From her experiences and advice she receive, Molannen offered tips for journalists dealing with subjects dealing with mental illness. She warns against romanticizing suicide and the family’s emotions in the aftermath. Specific details of a suicide can be encouraging to those contemplating it or those who are depressed. Failing to acknowledge the complexity and multiple factors that cause suicide is dangerous and doesn’t present the entire scope of the issue.

From my own experiences I believe that when discussing mental illness journalists should strive to avoid words that  stigmatize mental illness and words that can be triggering for people who have suffered trauma or are contemplating suicide.

An important topic not fully discussed in Anton’s follow-up piece was how journalists should care of themselves. In her reflection it is clear that Anton has been affected and it is likely that the guilt of Molannen’s death will remain with her for the rest of her career.

Suicide is a very complex issue and according to Poynter, researchers have warned journalists that it is dangerous to try to connect their story with suicide because there are generally many underlying factors.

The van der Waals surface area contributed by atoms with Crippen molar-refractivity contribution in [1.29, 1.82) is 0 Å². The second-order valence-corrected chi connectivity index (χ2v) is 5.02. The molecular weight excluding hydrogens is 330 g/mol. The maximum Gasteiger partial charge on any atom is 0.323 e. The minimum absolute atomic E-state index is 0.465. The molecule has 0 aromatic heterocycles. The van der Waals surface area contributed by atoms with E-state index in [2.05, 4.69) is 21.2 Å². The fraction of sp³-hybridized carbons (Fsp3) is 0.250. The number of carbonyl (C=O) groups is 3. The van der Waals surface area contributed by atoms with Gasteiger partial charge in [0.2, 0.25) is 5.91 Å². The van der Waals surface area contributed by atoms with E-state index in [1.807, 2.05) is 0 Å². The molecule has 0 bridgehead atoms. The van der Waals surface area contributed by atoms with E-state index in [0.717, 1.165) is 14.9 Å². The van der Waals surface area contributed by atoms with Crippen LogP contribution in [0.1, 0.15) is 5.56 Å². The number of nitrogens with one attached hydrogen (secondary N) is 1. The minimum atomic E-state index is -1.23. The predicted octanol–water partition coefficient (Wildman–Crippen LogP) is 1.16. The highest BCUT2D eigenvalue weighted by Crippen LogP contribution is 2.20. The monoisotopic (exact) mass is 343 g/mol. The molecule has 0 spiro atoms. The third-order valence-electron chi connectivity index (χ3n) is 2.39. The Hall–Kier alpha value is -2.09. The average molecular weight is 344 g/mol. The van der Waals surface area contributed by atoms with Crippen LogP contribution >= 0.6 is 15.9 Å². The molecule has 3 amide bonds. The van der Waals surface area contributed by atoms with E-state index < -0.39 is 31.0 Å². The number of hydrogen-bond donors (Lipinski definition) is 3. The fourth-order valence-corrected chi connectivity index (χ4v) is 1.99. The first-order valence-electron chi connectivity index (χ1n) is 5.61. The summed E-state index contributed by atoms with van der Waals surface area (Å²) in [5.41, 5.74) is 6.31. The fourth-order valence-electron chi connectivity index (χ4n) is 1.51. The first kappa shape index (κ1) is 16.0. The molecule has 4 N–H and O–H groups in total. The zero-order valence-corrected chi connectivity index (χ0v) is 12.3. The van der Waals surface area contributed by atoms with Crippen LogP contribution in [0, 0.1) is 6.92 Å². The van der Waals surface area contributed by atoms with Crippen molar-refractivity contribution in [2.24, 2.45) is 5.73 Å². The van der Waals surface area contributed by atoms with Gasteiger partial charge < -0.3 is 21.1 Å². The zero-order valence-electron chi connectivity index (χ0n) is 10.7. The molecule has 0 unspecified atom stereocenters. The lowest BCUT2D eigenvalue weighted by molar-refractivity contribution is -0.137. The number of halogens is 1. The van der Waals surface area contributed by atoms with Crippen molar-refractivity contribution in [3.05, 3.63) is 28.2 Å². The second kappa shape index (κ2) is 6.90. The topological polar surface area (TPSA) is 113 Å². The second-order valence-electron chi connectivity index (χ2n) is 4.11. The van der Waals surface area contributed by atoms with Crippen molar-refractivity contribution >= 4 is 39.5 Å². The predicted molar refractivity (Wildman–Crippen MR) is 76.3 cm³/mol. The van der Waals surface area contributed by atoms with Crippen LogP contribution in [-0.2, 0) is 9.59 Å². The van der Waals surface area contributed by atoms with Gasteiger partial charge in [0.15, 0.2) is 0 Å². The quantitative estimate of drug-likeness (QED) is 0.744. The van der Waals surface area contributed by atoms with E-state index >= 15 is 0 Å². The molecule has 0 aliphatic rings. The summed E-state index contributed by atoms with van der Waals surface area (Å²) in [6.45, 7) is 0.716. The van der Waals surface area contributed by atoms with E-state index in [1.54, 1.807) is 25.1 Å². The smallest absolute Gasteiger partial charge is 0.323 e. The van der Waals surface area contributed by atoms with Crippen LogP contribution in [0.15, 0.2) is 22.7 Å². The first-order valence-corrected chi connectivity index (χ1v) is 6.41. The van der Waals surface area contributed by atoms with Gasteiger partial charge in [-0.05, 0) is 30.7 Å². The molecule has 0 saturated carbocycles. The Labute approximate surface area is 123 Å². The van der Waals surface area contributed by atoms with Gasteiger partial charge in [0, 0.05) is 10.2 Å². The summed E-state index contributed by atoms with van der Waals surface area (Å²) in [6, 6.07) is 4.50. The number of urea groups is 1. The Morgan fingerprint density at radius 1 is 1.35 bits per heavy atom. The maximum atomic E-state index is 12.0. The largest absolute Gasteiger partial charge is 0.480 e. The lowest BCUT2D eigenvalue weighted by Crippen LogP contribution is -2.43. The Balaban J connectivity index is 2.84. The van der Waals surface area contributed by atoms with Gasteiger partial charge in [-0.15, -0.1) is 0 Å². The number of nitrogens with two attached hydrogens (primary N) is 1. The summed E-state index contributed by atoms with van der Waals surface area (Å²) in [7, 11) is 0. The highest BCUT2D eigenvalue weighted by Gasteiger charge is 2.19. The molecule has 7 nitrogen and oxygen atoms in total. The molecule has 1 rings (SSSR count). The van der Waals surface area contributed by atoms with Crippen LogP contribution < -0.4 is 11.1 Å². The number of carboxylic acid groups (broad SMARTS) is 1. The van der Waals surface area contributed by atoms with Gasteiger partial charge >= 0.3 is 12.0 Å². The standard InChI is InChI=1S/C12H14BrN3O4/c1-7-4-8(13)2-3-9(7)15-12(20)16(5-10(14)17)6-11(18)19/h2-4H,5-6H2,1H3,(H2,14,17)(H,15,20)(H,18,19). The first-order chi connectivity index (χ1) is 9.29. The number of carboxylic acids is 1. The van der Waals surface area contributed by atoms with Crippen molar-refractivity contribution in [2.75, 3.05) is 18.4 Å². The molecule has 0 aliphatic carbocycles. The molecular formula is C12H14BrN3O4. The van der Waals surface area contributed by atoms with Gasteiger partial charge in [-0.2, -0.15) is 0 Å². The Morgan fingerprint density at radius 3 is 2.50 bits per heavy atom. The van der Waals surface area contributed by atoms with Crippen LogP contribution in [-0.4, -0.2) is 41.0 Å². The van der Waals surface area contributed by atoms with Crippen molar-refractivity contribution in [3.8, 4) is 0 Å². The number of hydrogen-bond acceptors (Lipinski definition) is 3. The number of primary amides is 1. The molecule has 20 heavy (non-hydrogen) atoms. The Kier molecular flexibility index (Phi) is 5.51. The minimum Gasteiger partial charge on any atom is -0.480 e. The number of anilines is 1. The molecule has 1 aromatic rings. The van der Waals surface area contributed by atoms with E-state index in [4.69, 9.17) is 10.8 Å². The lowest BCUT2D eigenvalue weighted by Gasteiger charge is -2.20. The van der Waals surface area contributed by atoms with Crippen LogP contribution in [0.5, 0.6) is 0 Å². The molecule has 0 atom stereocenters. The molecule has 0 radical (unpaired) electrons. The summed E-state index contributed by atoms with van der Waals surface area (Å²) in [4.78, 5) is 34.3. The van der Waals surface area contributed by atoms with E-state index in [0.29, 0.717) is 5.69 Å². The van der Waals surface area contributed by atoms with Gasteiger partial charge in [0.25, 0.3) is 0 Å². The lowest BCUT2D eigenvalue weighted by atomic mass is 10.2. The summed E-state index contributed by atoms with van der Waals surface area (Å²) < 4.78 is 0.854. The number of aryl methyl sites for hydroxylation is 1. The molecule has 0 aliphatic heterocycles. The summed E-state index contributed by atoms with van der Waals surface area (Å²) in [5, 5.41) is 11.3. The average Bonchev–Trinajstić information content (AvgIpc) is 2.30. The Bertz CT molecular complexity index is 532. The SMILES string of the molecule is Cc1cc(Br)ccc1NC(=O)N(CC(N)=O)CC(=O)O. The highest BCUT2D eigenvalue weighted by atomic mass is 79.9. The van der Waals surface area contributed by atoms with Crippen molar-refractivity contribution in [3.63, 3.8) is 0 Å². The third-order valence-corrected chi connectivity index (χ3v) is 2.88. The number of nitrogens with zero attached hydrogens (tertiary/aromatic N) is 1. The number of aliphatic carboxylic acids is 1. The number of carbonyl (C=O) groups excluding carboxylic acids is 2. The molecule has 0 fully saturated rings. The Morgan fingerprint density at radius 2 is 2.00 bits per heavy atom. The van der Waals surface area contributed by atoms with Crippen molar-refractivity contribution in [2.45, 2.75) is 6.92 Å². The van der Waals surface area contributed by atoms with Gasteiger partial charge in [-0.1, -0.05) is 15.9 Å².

Mental illness and journalistic ethics are both complex topics and I’m not going to pretend to have the answer for how to tackle either. However I do think it is important for journalist’s surround themselves with support systems to fall back on. Luckily for Anton, she was able to speak to a psychologist and had the support of her editor.

Not everyone acknowledges the seriousness of good mental health. Many journalists have suffered mental illnesses like post-traumatic stress disorder. The mental health risks that journalists face is often overlooked. So, as journalists we are sworn to protect or sources but we also need to protect ourselves.